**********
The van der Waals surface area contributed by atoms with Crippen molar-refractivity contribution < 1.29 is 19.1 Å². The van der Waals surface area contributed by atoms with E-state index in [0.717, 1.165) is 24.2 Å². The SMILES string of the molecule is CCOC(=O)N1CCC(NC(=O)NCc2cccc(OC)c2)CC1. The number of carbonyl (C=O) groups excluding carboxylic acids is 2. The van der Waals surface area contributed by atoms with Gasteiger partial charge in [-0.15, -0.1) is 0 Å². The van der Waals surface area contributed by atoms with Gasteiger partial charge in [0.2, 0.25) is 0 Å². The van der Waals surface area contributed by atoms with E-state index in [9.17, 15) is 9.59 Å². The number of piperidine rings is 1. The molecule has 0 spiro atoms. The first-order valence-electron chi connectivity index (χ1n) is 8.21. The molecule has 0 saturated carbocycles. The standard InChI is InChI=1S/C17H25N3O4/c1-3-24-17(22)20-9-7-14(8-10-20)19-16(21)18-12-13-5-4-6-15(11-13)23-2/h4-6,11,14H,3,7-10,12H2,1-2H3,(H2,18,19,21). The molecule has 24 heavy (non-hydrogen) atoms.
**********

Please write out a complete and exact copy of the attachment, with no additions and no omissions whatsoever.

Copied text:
The van der Waals surface area contributed by atoms with Crippen molar-refractivity contribution < 1.29 is 19.1 Å². The van der Waals surface area contributed by atoms with E-state index in [0.717, 1.165) is 24.2 Å². The SMILES string of the molecule is CCOC(=O)N1CCC(NC(=O)NCc2cccc(OC)c2)CC1. The number of carbonyl (C=O) groups excluding carboxylic acids is 2. The van der Waals surface area contributed by atoms with Gasteiger partial charge in [-0.15, -0.1) is 0 Å². The van der Waals surface area contributed by atoms with Gasteiger partial charge in [0.2, 0.25) is 0 Å². The van der Waals surface area contributed by atoms with E-state index in [9.17, 15) is 9.59 Å². The number of piperidine rings is 1. The molecule has 0 spiro atoms. The first-order valence-electron chi connectivity index (χ1n) is 8.21. The molecule has 0 saturated carbocycles. The standard InChI is InChI=1S/C17H25N3O4/c1-3-24-17(22)20-9-7-14(8-10-20)19-16(21)18-12-13-5-4-6-15(11-13)23-2/h4-6,11,14H,3,7-10,12H2,1-2H3,(H2,18,19,21). The molecule has 24 heavy (non-hydrogen) atoms.